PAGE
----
Why Do Minako and Rei Always End Up Together?

What's going on here??

What’s going on here??

Alternative title: What Is the Relationship Between Sailor Venus and Sailor Mars?

Whenever the Sailor Soldiers split up in the anime or manga, you’ll notice that the breakdown generally ends up with Makoto and Ami and then Rei and Minako. Today, we’re going to take a look at why that may be, and if there’s any deeper reason as to why Ms. Takeuchi decided on this break down.

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What Myth Are the Ayakashi Sisters Referring To?

The Four Ayakashi / Specter / Phantom / Negamoon Sisters

The Four Ayakashi / Specter / Phantom / Negamoon Sisters

While there’s no official (or even in-universe) connection between the Dark Kingdom and the Black Moon, Ms. Takeuchi continued reaching back into her roots in mineralogy and family history in gemstones when naming the members of the Black Moon Clan. But things aren’t exactly so clear cut with the Ayakashi Sisters. So what, exactly, is the mythological background behind Rubeus’ four underlings?

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Why Did Professor Tomoe Sacrifice Hotaru?

Hotaru Taken by a Tragic Explosion

Hotaru Taken by a Tragic Explosion

Now, far be it from me to pass judgment on what makes a good and bad parent, but I’ve always found it… questionable that Professor Souichi Tomoe chose to implant a daimon egg in his daughter (and only surviving member of his family after the tragic death of his wife), which ultimately allowed Mistress 9 to take control of Hotaru. While this plot device – or one like it – was obviously necessary for the progression of the Death Busters story arc, I wasn’t completely satisfied with that answer. After all, Ms. Takeuchi is pretty well known for putting meaning behind the most insignificant details, right? While most of what’s written in this post is just speculation on my part, I think there’s enough evidence to at least give it some serious consideration. So let’s take a closer look!

Even mad scientists need to eat...

Even mad scientists need to eat…

While I’m generally a fan of the Occam’s Razor1 school of thought (i.e., that the simplest explanation is the most likely to be true), when it comes to explaining the personalities and backgrounds of the characters of the Sailor Moon series, Ms. Takeuchi has proven to prefer depth and complexity. In order to answer the question about Hotaru and her father’s questionable parenting practices, we again look to Greco-Roman mythology for a little context.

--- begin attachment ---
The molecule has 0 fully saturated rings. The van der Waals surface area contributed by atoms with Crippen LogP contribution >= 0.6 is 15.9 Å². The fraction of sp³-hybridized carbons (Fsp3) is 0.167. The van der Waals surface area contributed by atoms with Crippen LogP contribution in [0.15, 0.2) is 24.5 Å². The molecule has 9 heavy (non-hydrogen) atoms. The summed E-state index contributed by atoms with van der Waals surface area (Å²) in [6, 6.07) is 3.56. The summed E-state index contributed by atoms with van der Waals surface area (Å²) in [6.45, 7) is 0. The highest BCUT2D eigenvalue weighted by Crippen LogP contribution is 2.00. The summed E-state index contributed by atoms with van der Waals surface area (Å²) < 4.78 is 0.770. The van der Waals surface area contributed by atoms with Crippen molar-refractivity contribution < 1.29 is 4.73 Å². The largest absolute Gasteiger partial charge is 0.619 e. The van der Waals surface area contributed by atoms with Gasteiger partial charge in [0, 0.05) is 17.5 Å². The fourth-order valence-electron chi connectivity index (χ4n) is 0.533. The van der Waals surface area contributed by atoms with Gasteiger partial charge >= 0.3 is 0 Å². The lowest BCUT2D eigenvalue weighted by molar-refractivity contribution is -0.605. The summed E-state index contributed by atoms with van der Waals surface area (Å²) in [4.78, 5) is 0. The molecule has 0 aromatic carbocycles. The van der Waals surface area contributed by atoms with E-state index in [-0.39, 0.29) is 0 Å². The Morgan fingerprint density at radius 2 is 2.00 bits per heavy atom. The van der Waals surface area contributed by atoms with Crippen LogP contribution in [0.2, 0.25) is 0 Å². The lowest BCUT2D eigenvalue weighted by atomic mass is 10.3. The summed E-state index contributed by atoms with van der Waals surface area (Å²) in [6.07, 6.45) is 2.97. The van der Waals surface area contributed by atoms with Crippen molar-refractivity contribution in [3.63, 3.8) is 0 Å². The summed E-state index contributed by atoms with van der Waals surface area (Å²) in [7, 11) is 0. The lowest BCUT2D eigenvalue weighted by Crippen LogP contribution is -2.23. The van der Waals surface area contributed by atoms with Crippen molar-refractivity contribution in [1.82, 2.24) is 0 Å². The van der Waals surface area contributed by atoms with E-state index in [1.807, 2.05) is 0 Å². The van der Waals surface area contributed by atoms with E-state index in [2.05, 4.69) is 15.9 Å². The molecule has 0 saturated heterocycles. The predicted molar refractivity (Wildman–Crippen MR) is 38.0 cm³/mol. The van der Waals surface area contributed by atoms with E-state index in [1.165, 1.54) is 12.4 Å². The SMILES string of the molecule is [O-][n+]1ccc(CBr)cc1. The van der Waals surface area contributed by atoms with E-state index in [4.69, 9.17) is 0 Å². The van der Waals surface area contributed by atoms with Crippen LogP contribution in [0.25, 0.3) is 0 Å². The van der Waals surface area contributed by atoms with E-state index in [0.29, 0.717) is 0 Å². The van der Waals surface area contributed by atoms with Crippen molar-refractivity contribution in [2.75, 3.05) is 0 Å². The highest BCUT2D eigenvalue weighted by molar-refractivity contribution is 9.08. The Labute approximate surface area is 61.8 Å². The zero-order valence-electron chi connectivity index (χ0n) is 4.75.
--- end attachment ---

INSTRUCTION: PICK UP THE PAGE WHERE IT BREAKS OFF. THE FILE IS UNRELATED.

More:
Cronus, the Greek god on which Saturn was based,2 had something of a bad habit when it came to eating his own children. Seeing as he had castrated and overthrown his own father, Uranus, in order to become the ruler of the universe,3 it’s somewhat understandable that Cronus would worry about his own children wanting to topple him. In fact, he was told by Uranus and Gaia (his mother) that his own son would be his undoing. In order to put a stop to that, he would eat his children shortly after they were born.

Though canonically we would accept Hotaru as the character representative of Saturn/Cronus when it comes to her portrayal within the Sailor Moon series – indeed, Saturn was often depicted with a scythe/sickle similar to the Silence Glaive – I wonder if it’s also possible to look at the story as it’s applied to her. Though Professor Tomoe clearly cared about his daughter and sought to save her life, implanting the daimon egg within her and allowing Mistress 9 to possess Hotaru seemed to be connected with his desire to further his research (which is what caused the accident in the first place) and completely separate from his efforts to keep Hotaru alive.

Professor Tomoe – Not All There?

Professor Tomoe – Not All There?

While one could naturally point out the obvious difference in eating your own children and what Professor Tomoe did, the results are not so dissimilar when you take a look at the motivations behind them: like Cronus, Professor Tomoe was willing to sacrifice his own child in order to further his own goals in his quest for power.

This could all very well be just a coincidence, but seeing how much effort Ms. Takeuchi went even to match up star signs and birthdays for all of the characters, it’s definitely not out of the realm of possibilities. So what do you think? Do you think that Professor Tomoe’s treatment of Hotaru was in reference to the Greek origins of the character? Just a plot device? Maybe some other theory…? I’d love to hear it!